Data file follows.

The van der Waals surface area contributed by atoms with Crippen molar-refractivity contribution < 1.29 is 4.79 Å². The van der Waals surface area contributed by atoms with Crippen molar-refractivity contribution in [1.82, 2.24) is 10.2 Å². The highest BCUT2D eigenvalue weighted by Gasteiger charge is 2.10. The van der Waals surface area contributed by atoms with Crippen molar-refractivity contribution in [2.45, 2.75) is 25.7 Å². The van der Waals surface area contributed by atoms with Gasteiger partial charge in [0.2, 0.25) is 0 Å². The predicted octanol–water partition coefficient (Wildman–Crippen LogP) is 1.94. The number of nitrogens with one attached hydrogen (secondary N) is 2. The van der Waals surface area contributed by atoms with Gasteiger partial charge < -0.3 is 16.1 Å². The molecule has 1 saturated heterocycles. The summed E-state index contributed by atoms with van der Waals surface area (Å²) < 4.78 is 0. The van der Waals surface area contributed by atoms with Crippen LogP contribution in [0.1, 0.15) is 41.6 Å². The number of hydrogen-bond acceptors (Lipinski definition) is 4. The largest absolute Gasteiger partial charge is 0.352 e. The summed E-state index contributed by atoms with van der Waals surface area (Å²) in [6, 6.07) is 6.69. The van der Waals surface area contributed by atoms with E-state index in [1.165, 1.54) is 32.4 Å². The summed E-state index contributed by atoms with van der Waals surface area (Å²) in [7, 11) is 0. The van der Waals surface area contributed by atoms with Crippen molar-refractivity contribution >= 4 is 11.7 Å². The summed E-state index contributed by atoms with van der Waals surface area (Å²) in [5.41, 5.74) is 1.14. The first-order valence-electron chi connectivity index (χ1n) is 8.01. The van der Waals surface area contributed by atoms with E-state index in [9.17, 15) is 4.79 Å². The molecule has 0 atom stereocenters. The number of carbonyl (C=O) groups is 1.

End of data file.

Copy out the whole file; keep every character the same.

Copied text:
The van der Waals surface area contributed by atoms with Crippen molar-refractivity contribution < 1.29 is 4.79 Å². The van der Waals surface area contributed by atoms with Crippen molar-refractivity contribution in [1.82, 2.24) is 10.2 Å². The highest BCUT2D eigenvalue weighted by Gasteiger charge is 2.10. The van der Waals surface area contributed by atoms with Crippen molar-refractivity contribution in [2.45, 2.75) is 25.7 Å². The van der Waals surface area contributed by atoms with Gasteiger partial charge in [0.2, 0.25) is 0 Å². The predicted octanol–water partition coefficient (Wildman–Crippen LogP) is 1.94. The number of nitrogens with one attached hydrogen (secondary N) is 2. The van der Waals surface area contributed by atoms with Gasteiger partial charge < -0.3 is 16.1 Å². The molecule has 1 saturated heterocycles. The summed E-state index contributed by atoms with van der Waals surface area (Å²) < 4.78 is 0. The van der Waals surface area contributed by atoms with Crippen LogP contribution in [0.1, 0.15) is 41.6 Å². The number of hydrogen-bond acceptors (Lipinski definition) is 4. The largest absolute Gasteiger partial charge is 0.352 e. The summed E-state index contributed by atoms with van der Waals surface area (Å²) in [6, 6.07) is 6.69. The van der Waals surface area contributed by atoms with E-state index in [1.165, 1.54) is 32.4 Å². The summed E-state index contributed by atoms with van der Waals surface area (Å²) in [7, 11) is 0. The van der Waals surface area contributed by atoms with Crippen molar-refractivity contribution >= 4 is 11.7 Å². The summed E-state index contributed by atoms with van der Waals surface area (Å²) in [5.41, 5.74) is 1.14. The first-order valence-electron chi connectivity index (χ1n) is 8.01. The van der Waals surface area contributed by atoms with E-state index in [9.17, 15) is 4.79 Å². The molecule has 0 atom stereocenters. The number of carbonyl (C=O) groups is 1.